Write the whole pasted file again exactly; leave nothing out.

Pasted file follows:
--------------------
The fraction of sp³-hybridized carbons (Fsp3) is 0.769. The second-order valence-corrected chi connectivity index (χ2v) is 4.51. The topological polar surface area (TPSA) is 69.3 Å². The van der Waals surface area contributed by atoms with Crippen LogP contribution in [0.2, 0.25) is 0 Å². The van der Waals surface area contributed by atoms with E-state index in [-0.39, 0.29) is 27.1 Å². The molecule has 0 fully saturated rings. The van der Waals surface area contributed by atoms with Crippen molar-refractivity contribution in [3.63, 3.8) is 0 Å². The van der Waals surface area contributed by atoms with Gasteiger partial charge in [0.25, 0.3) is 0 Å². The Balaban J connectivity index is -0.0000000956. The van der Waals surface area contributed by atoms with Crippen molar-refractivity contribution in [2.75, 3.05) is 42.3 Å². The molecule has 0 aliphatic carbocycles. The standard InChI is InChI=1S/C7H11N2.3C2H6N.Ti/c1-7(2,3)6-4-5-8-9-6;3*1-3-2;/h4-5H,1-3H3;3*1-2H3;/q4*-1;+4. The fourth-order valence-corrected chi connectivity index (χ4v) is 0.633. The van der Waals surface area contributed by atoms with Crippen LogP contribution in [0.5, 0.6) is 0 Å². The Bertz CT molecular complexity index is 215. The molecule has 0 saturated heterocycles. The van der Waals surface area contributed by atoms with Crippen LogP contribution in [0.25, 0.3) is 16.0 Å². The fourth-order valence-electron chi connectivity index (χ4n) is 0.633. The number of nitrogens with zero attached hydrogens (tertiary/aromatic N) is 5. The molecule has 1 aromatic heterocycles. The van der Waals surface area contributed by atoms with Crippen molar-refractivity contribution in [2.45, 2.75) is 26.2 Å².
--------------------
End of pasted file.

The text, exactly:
The fraction of sp³-hybridized carbons (Fsp3) is 0.769. The second-order valence-corrected chi connectivity index (χ2v) is 4.51. The topological polar surface area (TPSA) is 69.3 Å². The van der Waals surface area contributed by atoms with Crippen LogP contribution in [0.2, 0.25) is 0 Å². The van der Waals surface area contributed by atoms with E-state index in [-0.39, 0.29) is 27.1 Å². The molecule has 0 fully saturated rings. The van der Waals surface area contributed by atoms with Crippen molar-refractivity contribution in [3.63, 3.8) is 0 Å². The van der Waals surface area contributed by atoms with Gasteiger partial charge in [0.25, 0.3) is 0 Å². The Balaban J connectivity index is -0.0000000956. The van der Waals surface area contributed by atoms with Crippen molar-refractivity contribution in [2.75, 3.05) is 42.3 Å². The molecule has 0 aliphatic carbocycles. The standard InChI is InChI=1S/C7H11N2.3C2H6N.Ti/c1-7(2,3)6-4-5-8-9-6;3*1-3-2;/h4-5H,1-3H3;3*1-2H3;/q4*-1;+4. The fourth-order valence-corrected chi connectivity index (χ4v) is 0.633. The van der Waals surface area contributed by atoms with Crippen LogP contribution in [0.5, 0.6) is 0 Å². The Bertz CT molecular complexity index is 215. The molecule has 0 saturated heterocycles. The van der Waals surface area contributed by atoms with Crippen LogP contribution in [0.25, 0.3) is 16.0 Å². The fourth-order valence-electron chi connectivity index (χ4n) is 0.633. The number of nitrogens with zero attached hydrogens (tertiary/aromatic N) is 5. The molecule has 1 aromatic heterocycles. The van der Waals surface area contributed by atoms with Crippen molar-refractivity contribution in [2.45, 2.75) is 26.2 Å².